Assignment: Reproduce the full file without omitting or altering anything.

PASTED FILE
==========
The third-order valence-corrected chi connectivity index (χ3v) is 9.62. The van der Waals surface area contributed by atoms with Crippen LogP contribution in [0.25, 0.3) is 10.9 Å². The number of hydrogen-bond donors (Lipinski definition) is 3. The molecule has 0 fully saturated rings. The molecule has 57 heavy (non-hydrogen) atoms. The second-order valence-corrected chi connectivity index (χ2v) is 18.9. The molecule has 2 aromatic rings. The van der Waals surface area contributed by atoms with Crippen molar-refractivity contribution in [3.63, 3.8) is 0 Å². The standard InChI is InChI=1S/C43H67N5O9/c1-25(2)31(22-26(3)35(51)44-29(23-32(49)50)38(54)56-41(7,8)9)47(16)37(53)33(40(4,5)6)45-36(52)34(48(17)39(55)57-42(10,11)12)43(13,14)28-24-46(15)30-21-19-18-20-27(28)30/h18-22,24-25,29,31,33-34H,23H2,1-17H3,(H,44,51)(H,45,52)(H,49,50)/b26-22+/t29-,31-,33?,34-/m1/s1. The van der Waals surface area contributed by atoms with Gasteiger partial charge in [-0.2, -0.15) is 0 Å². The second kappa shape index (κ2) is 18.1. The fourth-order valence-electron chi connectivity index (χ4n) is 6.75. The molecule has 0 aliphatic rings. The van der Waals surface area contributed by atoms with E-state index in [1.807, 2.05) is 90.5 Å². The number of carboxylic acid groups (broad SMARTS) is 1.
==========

The third-order valence-corrected chi connectivity index (χ3v) is 9.62. The van der Waals surface area contributed by atoms with Crippen LogP contribution in [0.25, 0.3) is 10.9 Å². The number of hydrogen-bond donors (Lipinski definition) is 3. The molecule has 0 fully saturated rings. The molecule has 57 heavy (non-hydrogen) atoms. The second-order valence-corrected chi connectivity index (χ2v) is 18.9. The molecule has 2 aromatic rings. The van der Waals surface area contributed by atoms with Crippen molar-refractivity contribution in [3.63, 3.8) is 0 Å². The standard InChI is InChI=1S/C43H67N5O9/c1-25(2)31(22-26(3)35(51)44-29(23-32(49)50)38(54)56-41(7,8)9)47(16)37(53)33(40(4,5)6)45-36(52)34(48(17)39(55)57-42(10,11)12)43(13,14)28-24-46(15)30-21-19-18-20-27(28)30/h18-22,24-25,29,31,33-34H,23H2,1-17H3,(H,44,51)(H,45,52)(H,49,50)/b26-22+/t29-,31-,33?,34-/m1/s1. The van der Waals surface area contributed by atoms with Gasteiger partial charge in [-0.2, -0.15) is 0 Å². The second kappa shape index (κ2) is 18.1. The fourth-order valence-electron chi connectivity index (χ4n) is 6.75. The molecule has 0 aliphatic rings. The van der Waals surface area contributed by atoms with E-state index in [1.807, 2.05) is 90.5 Å². The number of carboxylic acid groups (broad SMARTS) is 1.